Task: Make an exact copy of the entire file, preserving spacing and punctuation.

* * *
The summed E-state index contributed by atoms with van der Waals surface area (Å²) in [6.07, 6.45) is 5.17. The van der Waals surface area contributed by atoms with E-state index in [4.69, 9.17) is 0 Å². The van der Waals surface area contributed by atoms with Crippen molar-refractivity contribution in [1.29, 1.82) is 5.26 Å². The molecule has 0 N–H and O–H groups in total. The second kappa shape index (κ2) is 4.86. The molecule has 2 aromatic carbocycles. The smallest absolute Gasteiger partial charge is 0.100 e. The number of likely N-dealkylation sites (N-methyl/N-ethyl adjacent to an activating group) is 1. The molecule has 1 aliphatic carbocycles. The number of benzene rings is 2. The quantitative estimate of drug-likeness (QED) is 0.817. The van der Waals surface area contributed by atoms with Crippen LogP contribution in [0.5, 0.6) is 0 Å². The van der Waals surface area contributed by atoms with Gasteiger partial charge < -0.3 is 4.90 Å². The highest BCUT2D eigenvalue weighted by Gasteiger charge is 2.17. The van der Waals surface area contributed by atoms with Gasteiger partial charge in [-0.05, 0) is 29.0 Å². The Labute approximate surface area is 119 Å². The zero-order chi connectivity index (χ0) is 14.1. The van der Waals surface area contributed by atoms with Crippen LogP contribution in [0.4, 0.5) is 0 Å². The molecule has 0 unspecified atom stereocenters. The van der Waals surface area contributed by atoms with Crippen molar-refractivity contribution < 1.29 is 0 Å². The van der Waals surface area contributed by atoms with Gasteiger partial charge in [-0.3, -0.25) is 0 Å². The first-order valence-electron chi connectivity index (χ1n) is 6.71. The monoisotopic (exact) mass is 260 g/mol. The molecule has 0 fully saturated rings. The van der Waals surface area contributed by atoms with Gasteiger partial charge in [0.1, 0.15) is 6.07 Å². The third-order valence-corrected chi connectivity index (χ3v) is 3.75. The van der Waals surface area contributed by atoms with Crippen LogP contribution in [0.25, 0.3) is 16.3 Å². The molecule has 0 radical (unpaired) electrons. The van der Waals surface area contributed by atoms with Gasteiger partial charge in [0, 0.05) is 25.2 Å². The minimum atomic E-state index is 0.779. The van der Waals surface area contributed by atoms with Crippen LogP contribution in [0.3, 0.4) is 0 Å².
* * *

The summed E-state index contributed by atoms with van der Waals surface area (Å²) in [6.07, 6.45) is 5.17. The van der Waals surface area contributed by atoms with E-state index in [4.69, 9.17) is 0 Å². The van der Waals surface area contributed by atoms with Crippen molar-refractivity contribution in [1.29, 1.82) is 5.26 Å². The molecule has 0 N–H and O–H groups in total. The second kappa shape index (κ2) is 4.86. The molecule has 2 aromatic carbocycles. The smallest absolute Gasteiger partial charge is 0.100 e. The number of likely N-dealkylation sites (N-methyl/N-ethyl adjacent to an activating group) is 1. The molecule has 1 aliphatic carbocycles. The number of benzene rings is 2. The quantitative estimate of drug-likeness (QED) is 0.817. The van der Waals surface area contributed by atoms with Crippen LogP contribution in [0.5, 0.6) is 0 Å². The van der Waals surface area contributed by atoms with Gasteiger partial charge < -0.3 is 4.90 Å². The highest BCUT2D eigenvalue weighted by Gasteiger charge is 2.17. The van der Waals surface area contributed by atoms with Gasteiger partial charge in [-0.05, 0) is 29.0 Å². The Labute approximate surface area is 119 Å². The zero-order chi connectivity index (χ0) is 14.1. The van der Waals surface area contributed by atoms with Crippen LogP contribution in [0.4, 0.5) is 0 Å². The molecule has 0 unspecified atom stereocenters. The van der Waals surface area contributed by atoms with Crippen molar-refractivity contribution < 1.29 is 0 Å². The van der Waals surface area contributed by atoms with Gasteiger partial charge in [-0.3, -0.25) is 0 Å². The first-order valence-electron chi connectivity index (χ1n) is 6.71. The monoisotopic (exact) mass is 260 g/mol. The molecule has 0 fully saturated rings. The van der Waals surface area contributed by atoms with Gasteiger partial charge in [0.1, 0.15) is 6.07 Å². The third-order valence-corrected chi connectivity index (χ3v) is 3.75. The van der Waals surface area contributed by atoms with Crippen LogP contribution in [0.25, 0.3) is 16.3 Å². The molecule has 0 radical (unpaired) electrons. The van der Waals surface area contributed by atoms with Gasteiger partial charge in [0, 0.05) is 25.2 Å². The minimum atomic E-state index is 0.779. The van der Waals surface area contributed by atoms with Crippen LogP contribution in [0.3, 0.4) is 0 Å².